Fed’l indictments shouldn’t impact waste management contract
The April 30 indictment of Waste Management of Hawaii Inc. and two of its officials shouldn’t have an impact on its lifetime contract to run the West Hawaii landfill or the current selection process for a waste-reduction facility to replace the Hilo landfill.
A federal grand jury in Honolulu returned a 13-count indictment against the company, General Manager Joseph Whelan and Environmental Protection Manager Justin Lottig. They are charged with multiple felonies, including knowing violations of the Clean Water Act, conspiracy and making false statements to the Hawaii Department of Health and the U.S. Environmental Protection Agency.
The charges stem from the 2010 overflow of large amounts of medical waste, including blood vials, syringes and catheters, raw sewage and sewage sludge, from Waimanalo Gulch Sanitary Landfill into coastal waters. The Honolulu City Council is looking into whether it should terminate its contract with the environmental management giant, according to a Honolulu Star-Advertiser report.
The company denied the allegations in a statement, saying, “We believe there is no basis for these charges by the U.S. Attorney’s Office and we intend to vigorously defend against this extraordinary action.”
Assistant Corporation Counsel Kathy Garson told West Hawaii Today that Waste Management’s contract with another county shouldn’t affect its ongoing contract with Hawaii County. Waste Management is about 20 years into its contract for the life of the Puuanahulu landfill, with contract extensions following the first 30 years of the original contract.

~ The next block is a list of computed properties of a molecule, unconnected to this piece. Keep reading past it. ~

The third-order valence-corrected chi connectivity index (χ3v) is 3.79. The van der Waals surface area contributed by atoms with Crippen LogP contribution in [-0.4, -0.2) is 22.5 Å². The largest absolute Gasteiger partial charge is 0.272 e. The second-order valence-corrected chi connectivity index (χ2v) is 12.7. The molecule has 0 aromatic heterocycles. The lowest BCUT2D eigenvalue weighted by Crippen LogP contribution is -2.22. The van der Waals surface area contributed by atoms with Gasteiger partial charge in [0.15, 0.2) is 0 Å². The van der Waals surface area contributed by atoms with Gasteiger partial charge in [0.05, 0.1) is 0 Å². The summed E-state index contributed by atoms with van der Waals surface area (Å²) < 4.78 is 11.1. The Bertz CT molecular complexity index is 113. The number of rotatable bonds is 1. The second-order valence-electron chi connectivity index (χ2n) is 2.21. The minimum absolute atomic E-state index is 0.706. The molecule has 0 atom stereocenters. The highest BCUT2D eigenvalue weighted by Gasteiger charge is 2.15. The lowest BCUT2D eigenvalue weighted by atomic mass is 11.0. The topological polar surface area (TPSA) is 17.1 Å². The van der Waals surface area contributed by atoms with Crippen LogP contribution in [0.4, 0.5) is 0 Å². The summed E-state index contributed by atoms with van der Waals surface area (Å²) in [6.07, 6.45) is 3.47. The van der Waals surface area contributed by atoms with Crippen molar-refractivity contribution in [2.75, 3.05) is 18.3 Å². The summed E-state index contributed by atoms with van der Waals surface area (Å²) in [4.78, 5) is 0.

“Waste Management of Hawaii Inc.’s contract with the county of Hawaii for the operation of its landfill on this island is not affected by the recent indictment of the company and its two managers,” Garson said. “However, we are certainly continuing to monitor the situation on Oahu.”
The company is also in the running for Hawaii County’s newest waste project, an as-yet undefined waste reduction facility. Wheelabrator, a wholly owned subsidiary of Waste Management, the parent holding company of Waste Management of Hawaii, is one of the eight companies responding to a request for proposals to build the multimillion-dollar project, company officials confirmed. The county is in the process of culling the responses to the top three, and next month is expected to send out the second phase of the solicitation to those select companies.
Hawaii County officials declined to talk about the ongoing RFP. But state procurement law limits those placed on a debarment or suspension list and prohibited from public contracts to those who have been convicted of crimes, not just charged with crimes.